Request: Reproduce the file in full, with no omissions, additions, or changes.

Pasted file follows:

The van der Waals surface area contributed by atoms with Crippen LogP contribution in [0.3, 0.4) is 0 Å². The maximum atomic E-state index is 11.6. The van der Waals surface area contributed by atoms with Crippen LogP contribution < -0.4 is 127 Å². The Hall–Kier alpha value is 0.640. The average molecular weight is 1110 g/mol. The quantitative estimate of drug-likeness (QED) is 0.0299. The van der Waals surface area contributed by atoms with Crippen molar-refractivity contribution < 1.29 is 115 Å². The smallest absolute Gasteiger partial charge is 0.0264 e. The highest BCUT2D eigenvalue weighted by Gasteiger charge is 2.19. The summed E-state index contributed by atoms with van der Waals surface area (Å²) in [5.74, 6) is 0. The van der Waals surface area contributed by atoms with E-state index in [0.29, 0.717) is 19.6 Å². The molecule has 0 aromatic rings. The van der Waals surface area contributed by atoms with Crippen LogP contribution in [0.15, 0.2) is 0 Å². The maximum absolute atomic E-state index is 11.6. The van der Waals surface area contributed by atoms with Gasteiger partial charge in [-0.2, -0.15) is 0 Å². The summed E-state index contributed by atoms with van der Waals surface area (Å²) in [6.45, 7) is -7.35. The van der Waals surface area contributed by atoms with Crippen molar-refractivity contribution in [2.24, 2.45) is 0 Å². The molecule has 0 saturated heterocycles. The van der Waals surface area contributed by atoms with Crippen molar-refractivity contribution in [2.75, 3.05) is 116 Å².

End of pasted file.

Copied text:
The van der Waals surface area contributed by atoms with Crippen LogP contribution in [0.3, 0.4) is 0 Å². The maximum atomic E-state index is 11.6. The van der Waals surface area contributed by atoms with Crippen LogP contribution < -0.4 is 127 Å². The Hall–Kier alpha value is 0.640. The average molecular weight is 1110 g/mol. The quantitative estimate of drug-likeness (QED) is 0.0299. The van der Waals surface area contributed by atoms with Crippen molar-refractivity contribution < 1.29 is 115 Å². The smallest absolute Gasteiger partial charge is 0.0264 e. The highest BCUT2D eigenvalue weighted by Gasteiger charge is 2.19. The summed E-state index contributed by atoms with van der Waals surface area (Å²) in [5.74, 6) is 0. The van der Waals surface area contributed by atoms with E-state index in [0.29, 0.717) is 19.6 Å². The molecule has 0 aromatic rings. The van der Waals surface area contributed by atoms with Crippen LogP contribution in [0.15, 0.2) is 0 Å². The maximum absolute atomic E-state index is 11.6. The van der Waals surface area contributed by atoms with Gasteiger partial charge in [-0.2, -0.15) is 0 Å². The summed E-state index contributed by atoms with van der Waals surface area (Å²) in [6.45, 7) is -7.35. The van der Waals surface area contributed by atoms with Crippen molar-refractivity contribution in [2.24, 2.45) is 0 Å². The molecule has 0 saturated heterocycles. The van der Waals surface area contributed by atoms with Crippen molar-refractivity contribution in [2.75, 3.05) is 116 Å².